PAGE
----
where the statement is inherently trustworthy, that is to say, that
the circumstances in which the statement was made and any corroborative or conflicting evidence render it so reliable that contemporaneous cross-examination of the declarant would add little
if anything to the process. This unsworn statement by one of five
accused made one month after arrest simply displays none of the
indicia of trustworthiness.
 Relaxation of the rigours of the hearsay rule would
also not assist the appellant’s case for admissibility. As the
authorities make clear, relaxation of the rule does not mean
that the reliability requirement is abandoned. And it is the
failure of this evidence to satisfy the reliability requirement that
renders it inadmissible.
 A final point concerns the residual discretion of a trial
judge to exclude otherwise admissible evidence on the basis of the
balance between its probative value and its prejudicial effect. This
was a joint trial. The other accused opposed the introduction of
this statement for the purposes proposed by the appellant. Even
with the standard applicable to defence evidence, it is difficult to
see how this double hearsay would survive the analysis.
 In the end, the “exculpatory” aspects of Heang’s statement got before the jury as part of the appellant’s defence through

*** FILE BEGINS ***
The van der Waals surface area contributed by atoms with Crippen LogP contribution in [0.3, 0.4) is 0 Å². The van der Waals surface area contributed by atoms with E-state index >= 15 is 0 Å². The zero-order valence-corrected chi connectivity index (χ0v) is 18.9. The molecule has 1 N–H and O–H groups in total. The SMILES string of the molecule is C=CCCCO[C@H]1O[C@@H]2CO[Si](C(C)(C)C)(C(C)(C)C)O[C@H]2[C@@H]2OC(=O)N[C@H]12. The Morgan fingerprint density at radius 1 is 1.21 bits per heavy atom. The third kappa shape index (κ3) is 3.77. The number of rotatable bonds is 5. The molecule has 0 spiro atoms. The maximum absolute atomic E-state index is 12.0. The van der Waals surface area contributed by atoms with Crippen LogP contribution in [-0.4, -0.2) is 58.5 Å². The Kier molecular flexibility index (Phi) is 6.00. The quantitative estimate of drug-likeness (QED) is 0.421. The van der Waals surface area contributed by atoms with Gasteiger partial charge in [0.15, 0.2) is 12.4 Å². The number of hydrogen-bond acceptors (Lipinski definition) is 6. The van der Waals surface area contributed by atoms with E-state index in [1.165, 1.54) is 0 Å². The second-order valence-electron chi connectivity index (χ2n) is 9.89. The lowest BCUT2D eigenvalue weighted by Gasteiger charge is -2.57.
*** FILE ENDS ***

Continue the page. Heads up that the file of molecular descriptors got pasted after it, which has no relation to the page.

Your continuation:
trial counsel’s closing address. Even if the trial judge erred in failing to admit Heang’s statement for the purposes advanced by the
appellant, the result would not have been different.
Ground #4: Misapprehension of Evidence
 The final ground of appeal alleges that the trial judge
misapprehended the evidence of a witness and misstated it in the
charge to the jury. A brief sketch of the background is sufficient
for an understanding of the alleged error.
The evidence of Rin Ken
 Rin Ken, a guest at the party, testified that she had seen
a man with a folding knife chase after the deceased. This man
wore a white shirt “with a kind of line or with a checker board”.
He was dressed differently than the appellant who was wearing
a white shirt and white baseball cap. Ms. Ken was shown the video, including the portion which depicted pursuit of the deceased.
She did not see the man whom she had described in the video.
The charge to the jury
 In his final instructions, the trial judge provided the
usual directions to the jury about the purpose of the evidentiary
references contained in the charge and the obligation of the jury